I tried to like Dark Souls and Bloodborne. I really did. If you actively enjoy these games, that is awesome. It’s just not for me. By all accounts, I should’ve liked it. I enjoy fantasy games, especially those that have—dare I say it—a darker twist. I like being challenged, and I like solving puzzles within games. That’s the fun of it for me.
That was the problem, though—these games (Dark Souls and Bloodborne, specifically) were not fun for me. In order to enjoy these games, in my experience, there are certain privileges that are necessary: time, money, and the dedication to the self-image as a gamer. The entirety of gaming as hobby, lifestyle, or whatever, requires these privileges. But in all my experiences as a gamer, these have not manifested so strongly as in the aforementioned games.
First, I’ll talk about the privilege of time.
You are thrown into the middle of the action of the story without any concrete idea about what is going on in the larger picture. It is easy to pick up the controls and hack away at enemies, but it was unclear to me as the player why any of what I was doing mattered in the larger narrative. Part of this apathy stemmed from the rate at which my character died. I know that this is a huge part of the game, and I know that “You Will Die” is the very edgy tagline of the Dark Souls series. It was more how the character dies rather than the frequency. The absolute loss of all the progress I made over the course of one or two hours would be completely undone by one lucky scythe to the face of my character.
Usually, when gaming, the difficulty of the level corresponds directly with how many checkpoints are found within that level. An easier level would have fewer than five, while a more complex level may have a whole lot more. In these extraordinary examples (Dark Souls and Bloodborne), there are maybe three checkpoints over the course of a thousand feet within the game. Not bad, right?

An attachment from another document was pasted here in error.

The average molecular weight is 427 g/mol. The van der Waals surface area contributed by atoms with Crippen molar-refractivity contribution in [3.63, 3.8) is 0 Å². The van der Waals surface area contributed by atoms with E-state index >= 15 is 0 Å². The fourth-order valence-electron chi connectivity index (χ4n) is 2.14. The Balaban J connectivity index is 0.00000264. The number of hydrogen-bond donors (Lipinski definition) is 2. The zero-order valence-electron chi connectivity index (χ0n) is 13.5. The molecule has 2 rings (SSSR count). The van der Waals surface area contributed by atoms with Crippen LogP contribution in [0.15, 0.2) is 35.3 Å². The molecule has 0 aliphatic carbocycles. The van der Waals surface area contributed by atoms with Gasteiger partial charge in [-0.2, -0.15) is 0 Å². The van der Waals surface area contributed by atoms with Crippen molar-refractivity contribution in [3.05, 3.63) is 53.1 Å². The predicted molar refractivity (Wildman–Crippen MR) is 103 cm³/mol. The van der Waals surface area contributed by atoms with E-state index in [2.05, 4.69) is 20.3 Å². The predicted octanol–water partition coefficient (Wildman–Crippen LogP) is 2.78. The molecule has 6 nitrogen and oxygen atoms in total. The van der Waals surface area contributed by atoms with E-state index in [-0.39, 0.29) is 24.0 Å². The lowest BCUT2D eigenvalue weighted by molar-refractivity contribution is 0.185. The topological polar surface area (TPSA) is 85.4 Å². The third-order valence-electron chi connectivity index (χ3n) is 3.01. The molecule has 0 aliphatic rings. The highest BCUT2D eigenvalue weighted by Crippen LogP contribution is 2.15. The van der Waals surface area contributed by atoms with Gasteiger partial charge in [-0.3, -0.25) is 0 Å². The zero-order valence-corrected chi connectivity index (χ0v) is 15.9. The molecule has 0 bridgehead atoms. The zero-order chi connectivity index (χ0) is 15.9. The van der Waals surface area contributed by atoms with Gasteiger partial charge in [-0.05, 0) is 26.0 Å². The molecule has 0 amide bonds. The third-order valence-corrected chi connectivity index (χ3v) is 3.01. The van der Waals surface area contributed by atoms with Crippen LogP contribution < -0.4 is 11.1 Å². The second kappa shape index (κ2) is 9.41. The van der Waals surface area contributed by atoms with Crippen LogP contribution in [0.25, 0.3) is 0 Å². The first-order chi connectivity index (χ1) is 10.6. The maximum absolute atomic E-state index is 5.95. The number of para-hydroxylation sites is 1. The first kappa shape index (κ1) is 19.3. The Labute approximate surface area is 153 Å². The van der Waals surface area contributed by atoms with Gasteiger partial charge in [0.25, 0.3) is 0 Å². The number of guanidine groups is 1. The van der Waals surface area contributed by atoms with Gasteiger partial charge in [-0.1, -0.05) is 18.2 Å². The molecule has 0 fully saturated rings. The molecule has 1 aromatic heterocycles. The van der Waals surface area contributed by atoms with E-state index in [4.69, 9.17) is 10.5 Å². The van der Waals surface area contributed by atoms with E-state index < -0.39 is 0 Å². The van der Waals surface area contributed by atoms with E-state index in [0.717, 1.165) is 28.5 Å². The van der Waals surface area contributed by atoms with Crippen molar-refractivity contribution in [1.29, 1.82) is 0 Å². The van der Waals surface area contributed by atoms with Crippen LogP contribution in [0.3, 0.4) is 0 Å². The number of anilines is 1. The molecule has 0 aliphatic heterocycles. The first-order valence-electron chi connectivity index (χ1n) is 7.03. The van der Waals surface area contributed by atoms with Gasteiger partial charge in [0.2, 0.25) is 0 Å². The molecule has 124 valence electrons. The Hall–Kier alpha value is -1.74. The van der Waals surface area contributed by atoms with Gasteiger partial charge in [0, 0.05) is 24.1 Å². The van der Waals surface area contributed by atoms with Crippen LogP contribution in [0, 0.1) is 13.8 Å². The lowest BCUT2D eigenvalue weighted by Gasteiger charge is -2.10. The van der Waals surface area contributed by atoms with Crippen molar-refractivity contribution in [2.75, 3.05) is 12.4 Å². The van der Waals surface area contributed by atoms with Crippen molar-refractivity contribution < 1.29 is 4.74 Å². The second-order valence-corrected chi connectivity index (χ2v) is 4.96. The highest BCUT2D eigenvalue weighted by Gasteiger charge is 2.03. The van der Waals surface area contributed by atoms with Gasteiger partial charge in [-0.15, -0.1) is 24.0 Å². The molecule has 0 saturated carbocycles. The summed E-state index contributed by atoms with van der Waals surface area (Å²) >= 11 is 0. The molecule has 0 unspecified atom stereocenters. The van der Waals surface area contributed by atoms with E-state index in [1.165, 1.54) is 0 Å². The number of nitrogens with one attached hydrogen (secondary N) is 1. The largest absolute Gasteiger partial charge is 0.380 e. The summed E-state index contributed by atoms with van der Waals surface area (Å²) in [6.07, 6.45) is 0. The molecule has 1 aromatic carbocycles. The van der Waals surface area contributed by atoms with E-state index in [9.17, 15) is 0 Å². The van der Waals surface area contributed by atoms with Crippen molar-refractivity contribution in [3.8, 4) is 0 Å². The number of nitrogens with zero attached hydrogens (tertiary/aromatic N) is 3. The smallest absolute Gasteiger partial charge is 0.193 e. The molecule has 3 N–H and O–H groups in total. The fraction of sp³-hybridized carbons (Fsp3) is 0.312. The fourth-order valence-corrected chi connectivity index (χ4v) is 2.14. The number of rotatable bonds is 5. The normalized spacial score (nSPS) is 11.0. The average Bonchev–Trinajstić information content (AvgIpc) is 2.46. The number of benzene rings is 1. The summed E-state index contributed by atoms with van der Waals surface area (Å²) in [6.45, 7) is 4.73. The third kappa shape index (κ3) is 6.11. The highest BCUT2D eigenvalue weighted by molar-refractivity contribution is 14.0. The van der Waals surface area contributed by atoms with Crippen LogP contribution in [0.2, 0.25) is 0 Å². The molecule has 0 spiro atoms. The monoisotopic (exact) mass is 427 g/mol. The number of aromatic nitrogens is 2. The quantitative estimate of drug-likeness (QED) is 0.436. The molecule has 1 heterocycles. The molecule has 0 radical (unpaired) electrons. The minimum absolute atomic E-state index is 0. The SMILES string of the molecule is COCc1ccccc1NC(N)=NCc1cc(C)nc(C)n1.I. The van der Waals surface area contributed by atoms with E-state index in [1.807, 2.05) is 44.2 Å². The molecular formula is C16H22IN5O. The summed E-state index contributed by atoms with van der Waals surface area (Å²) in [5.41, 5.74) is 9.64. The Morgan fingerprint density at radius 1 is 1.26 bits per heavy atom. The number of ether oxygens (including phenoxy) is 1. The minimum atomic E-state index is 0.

A thousand feet within the game is equal to about three hours of work in the game. With Bloodborne especially, there is a certain level of stealth that is required. Say there are 35 to 40 enemies within 1,000 feet of distance between checkpoints. The character has to pick off each one of those enemies at one or two at a time in order to get through that stretch in-game. If it takes five minutes or so per enemy or enemies, that takes a whole lotta time.
Then you inevitably die because, surprise! An evil dog was there the entire time and it just ate your face off. You silly gamer, you. Now you must start again with those 35 to 40 enemies from the beginning, keep that stray evil dog in mind, and pray to the gods that there is not another stray evil dog behind the next cart.
As a working student, I could not justify spending that much time on the same parts of the game for days. I’m lucky—I only had to work one part-time job while going to school. But a lot of people do not have the time in-between two or three jobs on top of a getting a higher level of education or taking care of their family. So the privilege of time is intrinsically connected to the privilege of wealth. It connects even more so when you consider that someone (such as myself) spent enough money to feed themselves for a week or two ($50 or more) to get flipped off continuously by sword-wielding skeletons and weirdly tall men in trench coats carrying scythes.
But I think the most problematic part of this type of game is the part that feeds into the ego of the gaming community. I personally did not like Dark Souls, but I did not admit it to myself until two years after I stopped playing it, specifically when I gave up on playing Bloodborne. I think a large part of this was due to my ego as a gamer. I am, as you may have guessed, quite dedicated to the world of video games. I am pretty good at them, and thus my continuous failures in Dark Souls really aggravated my ego. I made up excuses, and while they were valid, they were not entirely fair. Although I told myself I did not have the time to dedicate to Dark Souls, I apparently always had space in my busy schedule as a liberal arts student to replay BioShock for the umpteenth time.
I met a lot of people who talked about how much they loved these games and I’ve received snapchats from acquaintances playing these games with very positive captions. I couldn’t understand it—until I realized that these gamers are from privilege who are students or recent graduates, which means there is a certain level of free time and financial support at their disposal. That is not to say that they are bad people, but in my experience, it attracts a certain subset of people who have the resources and an urge to prove themselves in a world that does not have the same sense of security, economically and otherwise, that it once did when we were in the safety of the educational system.